star wars last jedi

Since Disney and Lucasfilm announced the subtitle for Star Wars Episode VIII, fans have been struggling to figure out the meaning behind "The Last Jedi." Occam's Razor would imply it's talking about Luke Skywalker, the final vestige of the order that once fought for peace and justice in the galaxy. Others suggest that the "last jedi" in question is Rey, assuming that Luke eats it shortly after training his new padawan. Then again, the plural of Jedi is "Jedi," so the subtitle could be referring to both. 

But what if we're focusing on the wrong word, here? As Reddit user AnakinKardashian suggests, the "Last" part of "The Last Jedi" might be of the utmost importance. Ultimately, it may prove that the title character isn't one of the heroes, but in fact Supreme Leader Snoke, Kylo Ren's disfigured mentor last seen in a suspiciously huge hologram.

snoke

I know it sounds like a stretch now, but bear with me here -- there's some interesting connections that might tie up The Force Awakens' numerous dangling plot threads. 

It all hinges on how everyone in recent Star Wars stories has shown a new interested in old Jedi junk. By now you've probably seen Rogue One, which features a sacred Jedi temple being stripped for lightsaber crystals by the Empire. And decades later in the saga, we hear that Luke has been on a similar hunt.

luke

Fans often compare Luke's self-banishment to Yoda, who exiled himself on Dagobah after being defeated by Palpatine. But the big difference here is that Luke supposedly went on a quest of discovery after his failure at the Jedi Academy -- a quest that involved seeking out the origins of the Jedi. But why? What's going to help him? What doesn't he know that can't be gleaned by a quick phone call with Ghost Obi-Wan?

It may not be a coincidence that Luke is searching for archaic knowledge in the wake of Supreme Leader Snoke's ascendance. After all, there are a few key things that point to Snoke being one of the galaxy's oldest living residents.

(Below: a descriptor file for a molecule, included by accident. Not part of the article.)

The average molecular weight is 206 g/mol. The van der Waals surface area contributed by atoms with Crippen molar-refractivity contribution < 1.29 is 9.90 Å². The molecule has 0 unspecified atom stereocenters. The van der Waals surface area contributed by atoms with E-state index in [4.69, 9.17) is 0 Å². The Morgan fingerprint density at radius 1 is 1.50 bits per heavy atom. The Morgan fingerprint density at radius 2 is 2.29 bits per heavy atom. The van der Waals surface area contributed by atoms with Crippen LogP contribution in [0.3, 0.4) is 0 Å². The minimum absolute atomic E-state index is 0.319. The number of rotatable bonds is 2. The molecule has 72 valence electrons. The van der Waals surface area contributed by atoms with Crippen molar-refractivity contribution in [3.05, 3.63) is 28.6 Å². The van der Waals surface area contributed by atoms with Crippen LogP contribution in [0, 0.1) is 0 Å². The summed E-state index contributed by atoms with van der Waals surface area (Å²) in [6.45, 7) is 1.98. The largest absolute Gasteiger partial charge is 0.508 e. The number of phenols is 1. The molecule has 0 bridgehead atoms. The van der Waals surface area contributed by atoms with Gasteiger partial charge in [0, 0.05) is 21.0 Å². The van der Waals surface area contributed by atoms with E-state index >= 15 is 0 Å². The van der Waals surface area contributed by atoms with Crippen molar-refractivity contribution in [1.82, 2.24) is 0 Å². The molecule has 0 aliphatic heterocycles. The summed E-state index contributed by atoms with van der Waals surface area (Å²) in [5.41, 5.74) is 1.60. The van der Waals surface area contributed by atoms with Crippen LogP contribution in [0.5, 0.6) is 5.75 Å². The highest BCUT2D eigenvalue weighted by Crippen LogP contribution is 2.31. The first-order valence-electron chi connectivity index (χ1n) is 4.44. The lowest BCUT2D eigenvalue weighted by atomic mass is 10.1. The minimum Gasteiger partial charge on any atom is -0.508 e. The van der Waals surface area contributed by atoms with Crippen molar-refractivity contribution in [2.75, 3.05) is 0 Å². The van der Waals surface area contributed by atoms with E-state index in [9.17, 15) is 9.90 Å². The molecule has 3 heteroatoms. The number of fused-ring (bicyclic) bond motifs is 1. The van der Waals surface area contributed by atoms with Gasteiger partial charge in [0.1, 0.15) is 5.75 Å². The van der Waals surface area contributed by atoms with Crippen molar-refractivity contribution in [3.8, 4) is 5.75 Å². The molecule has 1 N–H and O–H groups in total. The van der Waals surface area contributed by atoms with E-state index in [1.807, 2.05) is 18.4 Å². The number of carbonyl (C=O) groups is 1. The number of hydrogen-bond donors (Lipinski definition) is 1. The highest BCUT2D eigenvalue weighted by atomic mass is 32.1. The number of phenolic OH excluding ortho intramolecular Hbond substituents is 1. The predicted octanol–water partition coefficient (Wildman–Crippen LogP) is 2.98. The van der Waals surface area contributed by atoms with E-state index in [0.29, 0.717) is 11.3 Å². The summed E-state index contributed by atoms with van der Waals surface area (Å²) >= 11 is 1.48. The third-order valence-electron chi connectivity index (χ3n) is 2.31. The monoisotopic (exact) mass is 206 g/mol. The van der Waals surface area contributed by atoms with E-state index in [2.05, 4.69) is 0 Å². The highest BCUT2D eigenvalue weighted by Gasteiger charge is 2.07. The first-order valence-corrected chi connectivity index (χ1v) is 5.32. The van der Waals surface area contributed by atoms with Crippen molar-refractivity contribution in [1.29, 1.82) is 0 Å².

Take Kylo Ren's lightsaber, for instance. He didn't come up with that silly hilt all by himself -- if he were left to his own devices, dude probably would have just remade Vader's saber to a tee, maybe with a racing stripe or some flames on the side. Instead, he went with the T-shaped saber we're now familiar with. 

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An official display revealed that Kylo's lightsaber is "recently constructed" -- we can assume it was by Darth Fallout Boy himself -- but the actual design itself has been around for a while.

kylo ren

This "ancient design" was presumably taught to Kylo by his mentor Snoke, who seems like he's pretty ancient himself. And it's not just because he looks like a crusty white dog poo that was left in the yard all summer. 

In the official Force Awakens novelization, Snoke explains that he's skulked in the shadows for quite some time. 

Kylo Ren, I watched the Galactic Empire rise, and then fall. The gullible prattle on about the triumph of truth and justice, of individualism and free will. As if such things were solid and real instead of simple subjective judgments. The historians have it all wrong. It was neither poor strategy nor arrogance that brought down the Empire. You know too well what did.

Why Snoke has only reappeared now is another matter altogether (though some believe it has to do with Snoke secretly being Palpatine's mentor, Darth Plagueis). The fact remains that the guy has chilling in the background for an untold amount of time, watching events unfold from a distance. If the theory is correct, Luke's quest to discover more about the origins of the Jedi may actually be a quest to discover the origins of Snoke. 

This is where it's important to reconsider what the "Last" in "The Last Jedi" really means. As Anakin Kardashian posits, "What if we are learning about early Jedi because we are going to find out how different the ancient Jedi Order is? What if what we know as Jedi are not really Jedi after all? What if Snoke is the last Jedi, in its original form?"

Just like "Jedi" can mean one or multiple Force-wielders, "last" can mean "final" or it can mean "previous." Meaning that the title might not be referring to "The Final Jedi" but instead the "The Previous Order of People That Called Themselves Jedi" Might Snoke and the Knights of Ren represent a return to the "old ways" of the Jedi not seen for thousands of years? We'll probably have to wait until December 2017 to find out, at the earliest. 

That all being said, we should keep in mind that the previous Star Wars subtitles (A New Hope, The Empire Strikes Back, etc) weren't exactly subtle. That is, unless you think "The Phantom Menace" was really referring to Jar-Jar Binks. 


Tristan Cooper can be found on Twitter.